Interview with Krystle Wright

In a field heavily dominated by men, it takes a few dedicated, adventurous women to push the limits, break out stereotypes and influence the industry. Here is the second part of our interview series celebrating best world's female action sports photographers. This week we caught up with very talented Krystle Wright. 

Krystle what was your childhood like?

I grew up on the Sunshine Coast, Australia although these days I've gained the nickname 'Child Of The Universe' since I've now been a nomad for the past 6+ years. The Sunshine Coast was the perfect place to get involved in almost any sport and I just remember spending most of my days outside. When it came time to start my career, I took off to Sydney after University to become a sports photographer and based myself there for four years. But in 2011, I came to realise that I wanted to divert into the adventure industry as I lost the passion for sports photography in the newspaper arena. After my accident in Pakistan in June 2011, it took me a few months and a chance phone call to work in Antarctica as a guide. By the end of the year, I left Sydney and never looked back and became a full-time adventure photographer. 

What first drew you to photography ? Was there anything specific that you can remember that made you want to become a photographer?

At the end of highschool, I was a bit lost in choosing a career except knowing I couldn't work in an office. I loved art, sport, and music and originally I started to look at a fine art degree but I didn't have enough majors to qualify. It was my Mum who suggested that I should try photography as she thought I had a good eye. I scoffed at the idea originally thinking how on earth do you make a career as a photographer but enrolled in any case. When I got accepted, I remember heading to the newsagent and picking up a bunch of Australian Photography magazines. Inside one of them was the folio of Adam Pretty and as soon as I laid eyes on his work, I knew instantly that I wanted to be a sports photographer. 

All your photography works are absolutely beautiful. As a professional photographer what did you find so unique about action sports to capture it? What are some of the challenges of these kinds of photography?

Thank you! For me, I felt that I could connect with adventure sports naturally thanks to my bringing up in the outdoors. The biggest challenge is being able to access the right vantage and keeping up with the athletes. Sports like skiing, rock climbing, surfing typically involve a much more hands on process for the photographer to get the shot in the thick of the action. An adventure photographer isn't just about being a photographer, but also having the skills to safely move around on ropes around cliffs, swimming amongst big waves, hiking up mountaineering terrain and so forth. 

Do you ever wish you could capture the world with something besides photography or do you?

I do miss finding time to dedicate to my drawing. I grew up drawing all the time and really loved to work with pen, pencil or charcoal. These days with managing my business and capturing images, I just have a hard time finding the right balance and spare time to dedicate to my drawing again. I'm sure in time I will find a way again as I always found drawing quite meditative.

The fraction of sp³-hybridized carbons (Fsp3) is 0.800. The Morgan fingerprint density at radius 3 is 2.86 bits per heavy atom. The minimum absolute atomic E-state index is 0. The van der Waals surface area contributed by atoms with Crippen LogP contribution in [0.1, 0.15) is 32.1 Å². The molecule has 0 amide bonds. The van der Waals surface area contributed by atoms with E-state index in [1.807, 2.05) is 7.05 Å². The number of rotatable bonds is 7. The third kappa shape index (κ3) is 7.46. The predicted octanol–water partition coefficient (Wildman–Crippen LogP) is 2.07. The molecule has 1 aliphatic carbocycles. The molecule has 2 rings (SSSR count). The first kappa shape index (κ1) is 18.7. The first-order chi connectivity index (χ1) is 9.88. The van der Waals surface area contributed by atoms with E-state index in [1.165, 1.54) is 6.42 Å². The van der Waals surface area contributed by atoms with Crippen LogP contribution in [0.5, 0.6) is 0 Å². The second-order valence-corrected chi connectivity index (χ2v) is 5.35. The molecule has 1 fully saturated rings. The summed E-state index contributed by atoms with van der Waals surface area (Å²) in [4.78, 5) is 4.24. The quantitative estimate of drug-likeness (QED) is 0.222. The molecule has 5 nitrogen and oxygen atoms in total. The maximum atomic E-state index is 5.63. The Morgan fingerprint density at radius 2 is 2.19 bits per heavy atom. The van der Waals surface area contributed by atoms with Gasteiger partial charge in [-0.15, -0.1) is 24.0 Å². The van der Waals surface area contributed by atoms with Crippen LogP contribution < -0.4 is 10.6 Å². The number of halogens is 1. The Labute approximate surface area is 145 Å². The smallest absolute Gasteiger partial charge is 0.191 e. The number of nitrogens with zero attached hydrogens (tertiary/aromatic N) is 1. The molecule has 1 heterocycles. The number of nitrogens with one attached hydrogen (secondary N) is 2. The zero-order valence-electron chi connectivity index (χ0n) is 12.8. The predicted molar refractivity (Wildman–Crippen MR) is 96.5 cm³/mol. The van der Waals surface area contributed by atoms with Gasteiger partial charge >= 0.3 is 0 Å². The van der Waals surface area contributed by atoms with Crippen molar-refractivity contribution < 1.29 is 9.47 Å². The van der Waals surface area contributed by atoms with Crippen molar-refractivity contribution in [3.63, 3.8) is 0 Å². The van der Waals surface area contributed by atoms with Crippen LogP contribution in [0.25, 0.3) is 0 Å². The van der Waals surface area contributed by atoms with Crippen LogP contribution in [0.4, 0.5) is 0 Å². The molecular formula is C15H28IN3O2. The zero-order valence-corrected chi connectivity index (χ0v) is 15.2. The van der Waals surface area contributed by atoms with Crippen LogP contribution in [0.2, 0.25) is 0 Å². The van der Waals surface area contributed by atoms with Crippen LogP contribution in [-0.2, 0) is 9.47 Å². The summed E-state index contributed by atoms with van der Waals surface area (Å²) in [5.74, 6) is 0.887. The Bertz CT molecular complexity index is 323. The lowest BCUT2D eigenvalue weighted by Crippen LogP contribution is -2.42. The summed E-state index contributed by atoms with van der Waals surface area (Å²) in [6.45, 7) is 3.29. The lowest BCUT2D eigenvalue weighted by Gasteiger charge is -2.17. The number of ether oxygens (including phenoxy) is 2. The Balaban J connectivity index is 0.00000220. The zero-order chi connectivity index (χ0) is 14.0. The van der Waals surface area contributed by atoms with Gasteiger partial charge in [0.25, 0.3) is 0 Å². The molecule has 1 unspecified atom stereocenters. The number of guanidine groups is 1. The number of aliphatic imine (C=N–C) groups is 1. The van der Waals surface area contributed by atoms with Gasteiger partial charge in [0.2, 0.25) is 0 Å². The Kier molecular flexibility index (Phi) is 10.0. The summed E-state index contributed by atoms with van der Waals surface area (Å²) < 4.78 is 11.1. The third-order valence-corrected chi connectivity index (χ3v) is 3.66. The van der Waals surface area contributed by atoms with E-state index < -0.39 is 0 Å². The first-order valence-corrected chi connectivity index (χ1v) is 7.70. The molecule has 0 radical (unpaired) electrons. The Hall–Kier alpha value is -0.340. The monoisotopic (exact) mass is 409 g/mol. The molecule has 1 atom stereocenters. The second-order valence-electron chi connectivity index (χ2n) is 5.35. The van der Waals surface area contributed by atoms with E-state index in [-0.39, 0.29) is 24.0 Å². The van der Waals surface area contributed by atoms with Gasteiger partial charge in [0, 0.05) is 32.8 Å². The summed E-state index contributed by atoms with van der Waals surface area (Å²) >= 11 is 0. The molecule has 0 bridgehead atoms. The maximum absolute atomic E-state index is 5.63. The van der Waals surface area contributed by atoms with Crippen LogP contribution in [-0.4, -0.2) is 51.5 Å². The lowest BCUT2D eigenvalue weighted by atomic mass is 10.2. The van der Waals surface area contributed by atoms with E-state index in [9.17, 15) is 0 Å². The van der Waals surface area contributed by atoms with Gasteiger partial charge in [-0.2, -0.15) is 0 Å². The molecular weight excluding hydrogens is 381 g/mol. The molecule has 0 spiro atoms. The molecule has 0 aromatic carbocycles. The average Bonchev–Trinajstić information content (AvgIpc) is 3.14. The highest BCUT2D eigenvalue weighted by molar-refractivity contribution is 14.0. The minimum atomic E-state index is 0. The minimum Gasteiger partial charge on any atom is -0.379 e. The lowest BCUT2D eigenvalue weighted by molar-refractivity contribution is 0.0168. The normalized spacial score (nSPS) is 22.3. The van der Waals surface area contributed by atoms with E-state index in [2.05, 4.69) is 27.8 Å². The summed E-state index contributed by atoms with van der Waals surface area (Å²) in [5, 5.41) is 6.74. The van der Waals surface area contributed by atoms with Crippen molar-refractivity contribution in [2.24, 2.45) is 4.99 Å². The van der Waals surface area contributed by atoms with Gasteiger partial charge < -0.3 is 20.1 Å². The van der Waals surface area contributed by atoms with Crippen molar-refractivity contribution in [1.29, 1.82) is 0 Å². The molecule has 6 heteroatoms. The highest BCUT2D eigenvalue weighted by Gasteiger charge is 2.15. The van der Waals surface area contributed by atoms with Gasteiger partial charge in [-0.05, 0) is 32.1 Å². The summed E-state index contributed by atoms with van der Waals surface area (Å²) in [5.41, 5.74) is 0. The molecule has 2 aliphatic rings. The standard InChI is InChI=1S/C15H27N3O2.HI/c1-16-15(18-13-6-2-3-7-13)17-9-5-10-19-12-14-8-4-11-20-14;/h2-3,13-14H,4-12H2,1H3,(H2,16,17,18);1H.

What equipment do you use to captures your footage? And why? What are some of the challenges of using them?

I work with Canon Australia as one of their ambassadors and for my entire professional career, I've only ever shot with Canon. These days I am shooting with a 5DS R and a 1DX Mii. I choose Canon as it captures the way I want to see the world. Canon equipment is sturdy and knows how to handle the elements. I've taken it to tropical, arctic, desert and many other scenarios and never had any serious issues. Sometimes the weight can get heavy but I would rather bring high-quality glass and not sacrifice the quality of the image.  

What is the most memorable trip you have had in recent memory? Tell us about it.

 About two years ago, I was invited to go freediving with Sperm whales in the Azores. It was definitely one time I wanted to pinch myself and ask myself whether this was actually happening. By far one of the most memorable trips and moments in my life. This one particular day, 5 sperm whales swum in the vicitiny where I could've touched them had I extended my arm. Connecting with them and looking at them eye to eye, I returned to the surface yelling and screaming. Our small group could not form a coherent word for the next hour. My heart just wanted to explode in pure joy. By far one of the most surreal and incredible moments I've experienced. 

What advice would you give to someone embarking on their first adventure ?

As a friend once taught me, make sure you are having fun. It might sound simple and cliche, but surprisingly its easy to forget when you can become caught up in other things like chasing sponsors and providing content. We all get into this because of its a lifestyle and not a job. If you aren't having fun, then its worth questioning why are you there? This happened to me on an expedition in Alaska where by day 9 of 14, I spoke up to the group and said I just wasn't having fun anymore. We pulled the pin and thankfully so as one of the ladies developed kidney stones that needed hospital attention. Gut instincts work in funny ways but never doubt listening to it. 

Closing Thoughts … How do you think photography and traveling has changed your view of the world?

Photography has given me the ability to want to engage with the world around me. Whether its meeting new people, exploring new landscapes, photography gives me the excuse for wanting to explore this world to the wild and unique places. Ultimately in life, I want to be educated and through that notion, it's by connecting with different people and learning through experience.





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